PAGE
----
The mining towns of east Derbyshire have had a hard time, but the reclaimed countryside makes great walking, and a relatively high demand for real ale helps maintain some excellent pubs.
Ilkeston, despite it’s proximity to the M1, has always felt particularly cut-off from the world, and being the largest town in Britain without a railway station isn’t a claim it wanted to take off Mansfield (there’s bound to be a railway anorak who’s going to correct that).
The closure of American Adventure, the Camelot of the Midlands, didn’t help. Even their football team was wound up the same year that neighbouring Alfreton started their Histonesque rise up the Pyramid.
To get the ugly stuff out of the way first, the sight below greets you as you walk in from lovely Straws Bridge lake. Bowling halls are often grotty, as anyone who’s been to Wokingham Superbowl will know.
Plenty of closed pubs in the centre, including this classic;
As I stood admiring Captain Gregory’s past glories, a chap told me he’d been trying to take it over for commercial use for some time without success. Empty boarded-up buildings do no-one any favours.
However, walking in from the west, the town looks spick and span, and there’s some attractive new civic buildings, particular a new college near the Market Place.
The Market itself is as far from, say, Cambridge’s temple of organic nonsense as it’s possible to get, full of knickers, spanners, and a giant box of Haribo that will bribe my youngest son to turn down his amp for weeks to come.
I like pedestrianised shopping streets, and Ilkeston has a steep one with some great views towards Sherwood. Bath Street isn’t a great high street, but I still managed to get my mobile phone fixed and pick up some bargain CDs.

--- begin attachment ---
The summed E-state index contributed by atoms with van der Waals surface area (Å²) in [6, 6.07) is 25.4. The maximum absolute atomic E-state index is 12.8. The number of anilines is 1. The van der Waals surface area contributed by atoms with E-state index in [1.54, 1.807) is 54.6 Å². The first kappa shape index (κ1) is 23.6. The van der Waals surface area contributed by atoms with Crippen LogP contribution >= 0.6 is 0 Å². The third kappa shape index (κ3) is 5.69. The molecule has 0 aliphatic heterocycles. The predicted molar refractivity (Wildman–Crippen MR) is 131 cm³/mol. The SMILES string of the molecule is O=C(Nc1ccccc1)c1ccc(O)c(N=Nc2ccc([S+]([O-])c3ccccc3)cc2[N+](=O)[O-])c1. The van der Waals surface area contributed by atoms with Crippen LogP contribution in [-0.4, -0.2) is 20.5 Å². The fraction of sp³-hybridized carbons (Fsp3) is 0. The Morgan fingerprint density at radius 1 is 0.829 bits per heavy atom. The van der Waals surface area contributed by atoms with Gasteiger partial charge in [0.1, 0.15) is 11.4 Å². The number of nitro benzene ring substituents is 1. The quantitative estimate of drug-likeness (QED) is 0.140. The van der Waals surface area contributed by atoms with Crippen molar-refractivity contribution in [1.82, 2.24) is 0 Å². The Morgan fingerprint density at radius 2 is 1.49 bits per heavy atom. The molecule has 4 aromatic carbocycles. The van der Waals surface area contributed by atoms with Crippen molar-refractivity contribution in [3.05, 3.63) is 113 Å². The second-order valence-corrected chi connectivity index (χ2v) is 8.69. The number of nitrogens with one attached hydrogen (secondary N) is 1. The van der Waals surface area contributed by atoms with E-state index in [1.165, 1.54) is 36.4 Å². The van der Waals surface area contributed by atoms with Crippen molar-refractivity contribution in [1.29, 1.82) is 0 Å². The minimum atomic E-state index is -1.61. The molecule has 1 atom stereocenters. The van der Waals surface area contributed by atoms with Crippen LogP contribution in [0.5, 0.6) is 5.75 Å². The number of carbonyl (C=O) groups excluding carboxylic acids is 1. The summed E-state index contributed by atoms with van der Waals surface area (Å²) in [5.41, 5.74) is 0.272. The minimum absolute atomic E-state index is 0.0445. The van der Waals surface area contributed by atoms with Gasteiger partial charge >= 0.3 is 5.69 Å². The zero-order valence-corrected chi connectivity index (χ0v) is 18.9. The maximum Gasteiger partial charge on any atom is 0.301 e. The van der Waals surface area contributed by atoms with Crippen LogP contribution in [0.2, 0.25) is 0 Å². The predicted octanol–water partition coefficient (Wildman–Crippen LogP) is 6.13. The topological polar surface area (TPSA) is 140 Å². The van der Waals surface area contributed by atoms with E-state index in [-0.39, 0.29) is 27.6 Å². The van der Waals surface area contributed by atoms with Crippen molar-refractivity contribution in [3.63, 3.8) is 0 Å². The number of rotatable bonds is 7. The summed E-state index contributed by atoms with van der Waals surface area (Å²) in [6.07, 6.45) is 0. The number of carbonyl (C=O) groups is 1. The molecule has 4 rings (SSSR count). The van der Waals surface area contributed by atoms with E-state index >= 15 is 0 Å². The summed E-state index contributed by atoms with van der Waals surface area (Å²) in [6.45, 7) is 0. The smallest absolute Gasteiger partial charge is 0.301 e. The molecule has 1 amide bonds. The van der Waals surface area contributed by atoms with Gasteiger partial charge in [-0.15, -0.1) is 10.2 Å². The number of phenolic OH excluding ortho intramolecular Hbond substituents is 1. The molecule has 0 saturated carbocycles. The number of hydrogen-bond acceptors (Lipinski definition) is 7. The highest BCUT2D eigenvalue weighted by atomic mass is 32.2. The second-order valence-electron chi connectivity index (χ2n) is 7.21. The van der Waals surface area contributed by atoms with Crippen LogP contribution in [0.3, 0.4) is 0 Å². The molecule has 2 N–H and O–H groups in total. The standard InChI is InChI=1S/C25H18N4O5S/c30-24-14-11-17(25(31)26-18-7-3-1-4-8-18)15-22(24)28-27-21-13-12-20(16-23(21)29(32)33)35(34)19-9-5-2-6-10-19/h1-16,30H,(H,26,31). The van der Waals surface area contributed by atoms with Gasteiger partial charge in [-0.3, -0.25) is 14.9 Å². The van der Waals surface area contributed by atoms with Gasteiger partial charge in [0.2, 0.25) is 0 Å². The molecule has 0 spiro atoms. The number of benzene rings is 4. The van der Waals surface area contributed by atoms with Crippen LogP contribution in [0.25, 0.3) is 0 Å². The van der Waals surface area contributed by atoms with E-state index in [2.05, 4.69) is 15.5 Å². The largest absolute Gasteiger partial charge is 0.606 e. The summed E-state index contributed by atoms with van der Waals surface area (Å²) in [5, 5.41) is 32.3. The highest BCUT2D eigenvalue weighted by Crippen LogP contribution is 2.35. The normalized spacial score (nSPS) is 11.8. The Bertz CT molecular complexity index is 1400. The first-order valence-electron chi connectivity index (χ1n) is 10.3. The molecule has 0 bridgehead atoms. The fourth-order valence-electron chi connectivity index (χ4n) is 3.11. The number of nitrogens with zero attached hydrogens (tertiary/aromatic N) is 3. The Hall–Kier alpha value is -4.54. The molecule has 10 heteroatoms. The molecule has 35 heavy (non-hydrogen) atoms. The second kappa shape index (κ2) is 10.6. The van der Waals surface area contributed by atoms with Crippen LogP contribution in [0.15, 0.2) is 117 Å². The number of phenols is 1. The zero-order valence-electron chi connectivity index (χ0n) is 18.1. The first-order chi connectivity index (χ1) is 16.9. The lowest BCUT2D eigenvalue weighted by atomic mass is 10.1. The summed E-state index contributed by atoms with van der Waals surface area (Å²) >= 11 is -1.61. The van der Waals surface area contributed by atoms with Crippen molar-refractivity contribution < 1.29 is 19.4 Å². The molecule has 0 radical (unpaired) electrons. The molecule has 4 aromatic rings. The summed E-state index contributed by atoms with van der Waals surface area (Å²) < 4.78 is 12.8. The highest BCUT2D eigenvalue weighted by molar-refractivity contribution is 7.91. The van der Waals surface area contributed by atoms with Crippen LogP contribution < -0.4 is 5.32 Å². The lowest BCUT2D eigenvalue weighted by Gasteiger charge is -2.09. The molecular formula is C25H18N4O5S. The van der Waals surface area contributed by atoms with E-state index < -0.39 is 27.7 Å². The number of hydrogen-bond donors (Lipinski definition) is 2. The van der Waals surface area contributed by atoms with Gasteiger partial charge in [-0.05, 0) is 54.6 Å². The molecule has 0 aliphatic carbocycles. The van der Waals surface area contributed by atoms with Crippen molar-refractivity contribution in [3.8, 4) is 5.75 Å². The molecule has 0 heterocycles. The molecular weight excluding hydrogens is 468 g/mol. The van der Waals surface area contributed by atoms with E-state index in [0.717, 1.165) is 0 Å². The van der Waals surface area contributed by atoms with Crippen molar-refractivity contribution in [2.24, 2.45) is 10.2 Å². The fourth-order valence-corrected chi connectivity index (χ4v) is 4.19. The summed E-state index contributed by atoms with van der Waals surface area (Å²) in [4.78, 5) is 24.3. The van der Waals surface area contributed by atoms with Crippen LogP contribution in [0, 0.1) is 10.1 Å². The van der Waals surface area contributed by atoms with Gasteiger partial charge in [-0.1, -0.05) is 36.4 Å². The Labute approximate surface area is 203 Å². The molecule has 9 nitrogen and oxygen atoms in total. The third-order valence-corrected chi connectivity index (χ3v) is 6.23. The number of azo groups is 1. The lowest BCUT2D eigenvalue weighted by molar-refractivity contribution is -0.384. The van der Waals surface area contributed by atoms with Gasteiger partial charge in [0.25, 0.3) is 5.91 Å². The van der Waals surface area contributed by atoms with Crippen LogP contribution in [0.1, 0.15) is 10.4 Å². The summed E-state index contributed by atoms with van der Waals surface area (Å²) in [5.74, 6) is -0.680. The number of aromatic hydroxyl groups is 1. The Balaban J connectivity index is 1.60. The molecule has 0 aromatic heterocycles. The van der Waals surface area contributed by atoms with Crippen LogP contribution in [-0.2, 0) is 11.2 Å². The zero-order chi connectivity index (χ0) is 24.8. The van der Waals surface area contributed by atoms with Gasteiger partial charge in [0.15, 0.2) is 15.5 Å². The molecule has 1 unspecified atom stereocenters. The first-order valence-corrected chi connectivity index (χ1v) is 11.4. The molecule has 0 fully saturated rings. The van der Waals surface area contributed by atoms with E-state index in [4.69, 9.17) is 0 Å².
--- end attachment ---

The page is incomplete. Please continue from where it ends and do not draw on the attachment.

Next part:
The new Beer Guide entry is a Wetherspoons, rather than a micropub (that will probably come in GBG17). It’s shiny and newish, and already packed with lunching OAPs and toddlers, leaving a string of fun pubs looking rather forlorn.
And it has Draught Bass on, for an astonishing £1.65 with CAMRA vouchers (which never run out). Here’s the proof.
QUIZ TIME – Name the beer to the left
Cool and tasty, this was a Bass to convince the doubters (NBSS 3.5), if not quite on a par with the stuff from the jug a few miles west (Holbrook, Duffield etc).
Worth a trip just for that, but also for the Erewash Valley museum, with it’s rich collection of social history a match for the lovely one at Desborough. You can’t beat a recreated village shop.
Plenty of other good pubs in town, including the Dewdrop (though no Bass) and Spanish Bar, though the Ilkeston Tap sadly is no more.
Always worth a trip for the friendly people too. A elderly gent at the lakes shouted “need a hand, my duck“. I was just about to tell him it was a swan when I realised he was offering me help with my bootlaces (I inherit that problem from my teenage son).